It’s no surprise that the budget outlook for schools, and the state as a whole, continues to be grim. At the “State of the State” closing session at this year’s annual conference of the California School Boards Association, several education lobbyists and policy experts gave their assessments for 2010-11 — trying to give local school board members some sense of a silver lining — but with limited success.
First, CSBA lobbyist Rick Pratt surveyed the wreckage of the past 12 months — three budgets, none of which were balanced, and an ever-increasing state budget deficit which legislators continue to try to close with gimmickry. According to the legislative analyst, the state’s budget gap going into the 2010-11 budget year is almost $21 billion, and climbing. Worse, the minimum funding guarantee for schools under Proposition 98 is down $9 billion to $49 billion for next year — all in, a cut that equals $2,000 per student statewide.
Then, Janelle Kubinek, an executive with School Services of California, offered a more philosophical overview of schools’ predicament. Prison officials, she said, were told to find a way to cut $1 billion out of their budgets last year — so in response, they told legislators they’d be forced to release 30,000 prisoners. “It’s as if [schools] had said ‘we’re not going to be able to educate third graders next year. Where would you like us to drop them off?’ ” said Kubinek. The state education code and funding mechanisms have been restructured to allow schools to “do less with less,” Kubinek said, but what schools should do is think about “doing different with less.”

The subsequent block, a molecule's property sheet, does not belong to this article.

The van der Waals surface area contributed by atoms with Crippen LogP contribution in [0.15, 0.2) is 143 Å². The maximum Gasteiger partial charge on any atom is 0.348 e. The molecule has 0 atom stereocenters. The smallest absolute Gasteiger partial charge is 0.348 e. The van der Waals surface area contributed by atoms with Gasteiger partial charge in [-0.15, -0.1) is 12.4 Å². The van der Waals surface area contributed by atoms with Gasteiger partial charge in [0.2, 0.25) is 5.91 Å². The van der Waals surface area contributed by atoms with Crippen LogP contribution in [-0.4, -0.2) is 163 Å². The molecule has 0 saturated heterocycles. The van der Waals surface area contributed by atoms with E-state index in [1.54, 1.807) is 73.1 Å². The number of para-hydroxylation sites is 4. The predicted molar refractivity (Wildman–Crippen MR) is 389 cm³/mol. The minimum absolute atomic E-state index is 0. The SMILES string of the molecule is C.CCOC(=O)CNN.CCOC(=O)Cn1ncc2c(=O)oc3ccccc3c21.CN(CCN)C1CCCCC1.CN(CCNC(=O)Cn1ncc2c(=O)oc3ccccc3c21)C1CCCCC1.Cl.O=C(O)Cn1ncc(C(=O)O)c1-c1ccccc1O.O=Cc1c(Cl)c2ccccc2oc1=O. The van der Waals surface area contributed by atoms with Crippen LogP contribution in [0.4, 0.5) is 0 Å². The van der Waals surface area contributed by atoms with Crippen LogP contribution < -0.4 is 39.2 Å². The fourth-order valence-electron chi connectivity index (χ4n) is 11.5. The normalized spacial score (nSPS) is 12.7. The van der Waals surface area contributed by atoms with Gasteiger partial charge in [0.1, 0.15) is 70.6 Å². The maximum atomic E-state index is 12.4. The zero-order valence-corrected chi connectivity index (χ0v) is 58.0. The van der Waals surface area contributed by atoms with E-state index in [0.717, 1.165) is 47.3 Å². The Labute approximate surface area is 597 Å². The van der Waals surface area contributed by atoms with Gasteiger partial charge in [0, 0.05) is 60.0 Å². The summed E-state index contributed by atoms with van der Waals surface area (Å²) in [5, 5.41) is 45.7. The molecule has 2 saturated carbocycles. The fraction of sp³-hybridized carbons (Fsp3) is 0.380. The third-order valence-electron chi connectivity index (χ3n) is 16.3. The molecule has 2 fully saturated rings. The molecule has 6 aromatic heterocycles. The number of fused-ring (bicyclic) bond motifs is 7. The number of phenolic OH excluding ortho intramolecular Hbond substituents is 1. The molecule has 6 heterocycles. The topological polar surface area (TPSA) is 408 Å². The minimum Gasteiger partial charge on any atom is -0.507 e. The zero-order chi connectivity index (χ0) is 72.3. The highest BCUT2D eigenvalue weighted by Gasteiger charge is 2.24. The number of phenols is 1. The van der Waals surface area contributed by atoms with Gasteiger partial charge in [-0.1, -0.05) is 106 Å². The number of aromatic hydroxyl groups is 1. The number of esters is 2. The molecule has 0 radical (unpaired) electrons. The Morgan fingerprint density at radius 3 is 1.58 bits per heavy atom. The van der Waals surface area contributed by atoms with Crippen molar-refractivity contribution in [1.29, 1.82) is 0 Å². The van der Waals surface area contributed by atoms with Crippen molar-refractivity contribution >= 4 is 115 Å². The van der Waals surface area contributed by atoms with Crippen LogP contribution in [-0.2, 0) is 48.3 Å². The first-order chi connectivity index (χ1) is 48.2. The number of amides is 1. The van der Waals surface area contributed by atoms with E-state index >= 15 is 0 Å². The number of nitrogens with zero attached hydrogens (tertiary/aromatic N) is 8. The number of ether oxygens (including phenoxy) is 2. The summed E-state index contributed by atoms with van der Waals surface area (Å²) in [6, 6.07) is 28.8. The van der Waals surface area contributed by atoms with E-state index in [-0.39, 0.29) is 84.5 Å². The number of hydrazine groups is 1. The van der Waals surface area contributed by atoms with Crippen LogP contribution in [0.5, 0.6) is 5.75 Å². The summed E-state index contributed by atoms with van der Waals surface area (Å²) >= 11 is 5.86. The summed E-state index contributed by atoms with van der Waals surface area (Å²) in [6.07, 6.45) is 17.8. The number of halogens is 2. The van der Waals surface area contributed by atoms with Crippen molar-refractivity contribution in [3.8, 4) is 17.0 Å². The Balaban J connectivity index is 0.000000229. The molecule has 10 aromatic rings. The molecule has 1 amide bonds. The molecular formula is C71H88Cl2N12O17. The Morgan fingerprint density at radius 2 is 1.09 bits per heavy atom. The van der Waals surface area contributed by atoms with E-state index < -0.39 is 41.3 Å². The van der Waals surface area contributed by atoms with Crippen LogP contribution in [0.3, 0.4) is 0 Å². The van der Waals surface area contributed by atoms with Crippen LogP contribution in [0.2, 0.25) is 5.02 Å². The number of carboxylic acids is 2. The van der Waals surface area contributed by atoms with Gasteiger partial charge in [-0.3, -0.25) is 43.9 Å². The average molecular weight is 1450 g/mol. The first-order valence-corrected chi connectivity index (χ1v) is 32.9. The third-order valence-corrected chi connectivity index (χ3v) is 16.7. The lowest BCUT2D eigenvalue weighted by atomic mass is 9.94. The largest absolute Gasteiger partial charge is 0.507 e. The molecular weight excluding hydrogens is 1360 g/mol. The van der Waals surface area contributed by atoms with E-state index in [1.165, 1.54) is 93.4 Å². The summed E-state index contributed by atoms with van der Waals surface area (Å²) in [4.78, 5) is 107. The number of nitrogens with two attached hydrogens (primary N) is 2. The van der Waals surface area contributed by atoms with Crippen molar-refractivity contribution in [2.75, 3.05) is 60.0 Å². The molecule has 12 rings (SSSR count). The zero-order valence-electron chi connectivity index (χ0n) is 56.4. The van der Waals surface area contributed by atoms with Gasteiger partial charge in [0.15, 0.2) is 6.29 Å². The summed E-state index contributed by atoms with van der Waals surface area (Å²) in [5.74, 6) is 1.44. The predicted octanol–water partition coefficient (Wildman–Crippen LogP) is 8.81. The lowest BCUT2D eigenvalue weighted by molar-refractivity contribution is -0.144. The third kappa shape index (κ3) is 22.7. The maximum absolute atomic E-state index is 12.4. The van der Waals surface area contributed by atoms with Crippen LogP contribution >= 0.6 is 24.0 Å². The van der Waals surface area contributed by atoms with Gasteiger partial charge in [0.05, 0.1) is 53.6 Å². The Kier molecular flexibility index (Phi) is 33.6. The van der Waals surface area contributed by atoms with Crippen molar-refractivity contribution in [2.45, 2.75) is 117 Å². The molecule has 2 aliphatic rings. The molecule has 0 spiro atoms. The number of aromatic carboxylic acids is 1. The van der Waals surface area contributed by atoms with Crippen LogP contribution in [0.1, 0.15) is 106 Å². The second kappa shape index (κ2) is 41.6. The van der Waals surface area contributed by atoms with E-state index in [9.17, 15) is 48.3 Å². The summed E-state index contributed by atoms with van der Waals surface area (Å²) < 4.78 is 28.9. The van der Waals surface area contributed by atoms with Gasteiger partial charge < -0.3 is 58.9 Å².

Echoing the other advocates, Kevin Gordon of School Innovations & Advocacy said that schools have taken a disproportionate share of cuts in the state budget — education spending represents 40% of the state budget, and yet education has taken 50% of total state budget cuts.
The silver lining? Schools are actually owed $1 billion in Prop. 98 money for 2009-10 (the reasons for this are complex), which gives us a chip in 2010-11 negotiations. The Governor has three options: pay us the money, defer the payments to future years, or suspend Proposition 98 entirely. In addition, the state accepted stimulus funds, and those funds carried with them a requirement that states maintain current funding levels for schools rather than cutting back and using Federal funds to backfill. This is another chip we can use in negotiations — providing that the Obama Administration does not waive this “maintenance of effort” requirement for California (there is political pressure for the White House to do just that).
The advocates at the final session didn’t talk about the coming adequacy lawsuit, but that is a part of the silver lining, too. The Education Legal Alliance, a group made up of school districts, teachers, PTA and other education advocacy groups, is just weeks away from filing an adequacy lawsuit charging that there is a disconnect between our state’s education policies and our funding mechanism. In the words of one of the attorneys involved in the case, “successful schools in California are the anomalies, and not easily replicable . . . The point is that [most schools] can’t get there with this level of funding.”
I came away with a sense that there are advocacy opportunities: we can voice support for the adequacy lawsuit, pressure the Obama Administration not to let California out of its obligation to maintain its education funding efforts, or simply make sure our local legislators (Assemblymembers Fiona Ma and Tom Ammiano, and Senators Mark Leno and Leland Yee) remember that voting for any further cuts in education, even those recommended by the Democratic leadership, is not acceptable.